The real tragedy here is the way history repeats itself, all three women wanting only to love, but ending up by shutting the world out. This feigned detachment drives those close to them away, the women’s fear of saying the wrong thing leading others to see them as uncaring and cruel. NDiaye allows us to see beneath the surface, the almost schizophrenic contrast between the emotions swirling around inside and the blank face they show to the world.
Clarisse, in particular, is a complex character, her obvious feelings of love overpowered by shame, and the issue of her roots is one which is always bubbling along beneath the surface. This is explored in the next generation when her daughter takes a family holiday, presumably somewhere in Africa, only to be overwhelmed by a sense of belonging (even though, never having met her grandmother, she is unaware of this side of her background). It’s very tempting here to draw parallels with the writer’s own life: NDiaye’s father also left when she was very young, and she too, like the younger Ladivine, moved to Berlin later in life.
Yet that would be oversimplifying what is a far more complex story. In truth, much of Ladivine is obscure, with motives veiled, places vaguely defined and a slightly dreamlike air to the whole story, particularly during the sections set overseas. There’s a strange dog which returns to each of the woman in turn, a sort of spiritual guardian; a mysterious doppelgänger for the younger Ladivine, which means she is treated like a local while in a foreign land; and also a forest in which Ladivine seeks to lose herself. I know I say this a lot in my reviews, but there really is something very Murakamiesque about this one in places 😉
Ladivine is an excellent novel, albeit one which demands patience from the reader as it circles around, swapping viewpoints between the main three characters. While it can be languid at times, it’s also punctuated by some surprising violence, the contrast between the two adding to the strength of the story. Ndiaye, once again, has come up with an excellently constructed novel – and a timely warning to anyone unable to express themselves to their loved ones…
Does it deserve to make the shortlist?
Surprisingly, after my largely positive comments above, the answer is only a maybe, but a highly subjective maybe. Let me explain…
Having already tried Self-Portrait in Green and Three Strong Women (twice, a couple of years apart), this was my fourth experience of reading Ndiaye’s work, and for the most part it went just as it had every other time. I knew that this was an excellent book by a talented writer, but it never quite clicked for me. I enjoyed it in patches, yet there would always come a time when that enjoyment lessened. The question is why…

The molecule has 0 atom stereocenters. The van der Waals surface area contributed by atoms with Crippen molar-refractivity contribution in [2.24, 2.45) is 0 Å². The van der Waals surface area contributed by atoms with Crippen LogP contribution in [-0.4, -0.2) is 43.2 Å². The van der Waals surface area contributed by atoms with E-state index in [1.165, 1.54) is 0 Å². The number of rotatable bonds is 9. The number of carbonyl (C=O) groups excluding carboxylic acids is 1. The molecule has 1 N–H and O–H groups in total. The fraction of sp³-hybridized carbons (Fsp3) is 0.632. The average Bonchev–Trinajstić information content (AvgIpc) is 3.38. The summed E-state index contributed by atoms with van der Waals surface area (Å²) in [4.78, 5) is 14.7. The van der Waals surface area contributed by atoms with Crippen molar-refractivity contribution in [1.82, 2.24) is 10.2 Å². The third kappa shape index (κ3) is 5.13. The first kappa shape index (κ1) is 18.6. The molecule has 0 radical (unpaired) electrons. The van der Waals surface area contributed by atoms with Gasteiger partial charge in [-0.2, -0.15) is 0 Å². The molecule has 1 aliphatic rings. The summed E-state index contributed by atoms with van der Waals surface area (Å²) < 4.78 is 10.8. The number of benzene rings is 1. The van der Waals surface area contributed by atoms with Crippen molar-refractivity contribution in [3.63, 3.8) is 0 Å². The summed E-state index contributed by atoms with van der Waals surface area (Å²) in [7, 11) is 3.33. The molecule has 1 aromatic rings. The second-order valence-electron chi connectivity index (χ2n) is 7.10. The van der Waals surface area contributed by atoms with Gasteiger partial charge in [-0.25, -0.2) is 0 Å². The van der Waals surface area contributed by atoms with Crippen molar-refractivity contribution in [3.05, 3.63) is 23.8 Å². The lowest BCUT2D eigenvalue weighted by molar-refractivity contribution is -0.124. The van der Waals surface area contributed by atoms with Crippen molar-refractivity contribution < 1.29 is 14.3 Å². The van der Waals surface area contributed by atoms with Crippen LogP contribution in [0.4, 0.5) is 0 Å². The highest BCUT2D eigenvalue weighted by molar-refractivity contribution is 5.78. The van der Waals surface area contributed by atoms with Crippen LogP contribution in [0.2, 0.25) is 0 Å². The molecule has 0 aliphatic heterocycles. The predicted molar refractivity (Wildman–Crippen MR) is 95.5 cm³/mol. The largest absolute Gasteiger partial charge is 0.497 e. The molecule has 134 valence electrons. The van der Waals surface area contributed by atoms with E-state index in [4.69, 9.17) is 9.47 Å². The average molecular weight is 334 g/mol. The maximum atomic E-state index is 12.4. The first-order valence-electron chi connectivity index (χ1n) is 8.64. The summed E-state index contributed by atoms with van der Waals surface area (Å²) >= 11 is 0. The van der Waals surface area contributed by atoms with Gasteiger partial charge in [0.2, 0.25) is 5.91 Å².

One theory I’ve come up with has to do with the language and the way NDiaye structures her paragraphs, or perhaps better put, her lack of paragraphs. Exhibit A:
He knew what he was waiting for, that apparition on Clarisse’s face, and he silently berated himself for his credulity and duplicity.
Because the face that she offered him, suspecting none of this, was nakedly trusting.
But he could not help himself, and he searched for those features for some revelation; at long last, he desperately hoped, he would know who Clarisse Rivière had been. (p.292)
I suspect that a large part of my discomfort with Ndiaye’s writing is linked to the constant use of this technique, a series of short sentences (sometimes simply clauses) designed to hammer home a point, to stop the reader in their tracks. I’m sure it’s intentional (and I have no doubt that Jordan Stump has brought this across faithfully from the French), but for me personally it can becoming a little tiring. One of the functions of this choice of style is to focus on the thoughts of the character in questions, and again this psychological focus tends to break up the story. The pace can be a little slow in places, too slow for me…
All purely subjective (and probably a little too analytical), but for these reasons, Ladivine, which really should be clearly in my top six, is instead one of a few books on the fringes – which isn’t that bad, is it?
Will it make the shortlist?
Again, maybe, but for different reasons. As I mentioned in my post on Mend the Living, I have my doubts as to whether there’s room for both French women on the shortlist. I could, however, be wrong 😉
As much as I’ve enjoyed our stay in France, it’s time to move on, heading further south (and a long way East) to the very edge of Europe. Let’s stand on the shores of the Bosphorus and gaze across to Asia as we attempt to clear our minds for the final stages of our journey. A drink, you say? Well, I might just be able to help you out there. Boo-zaa…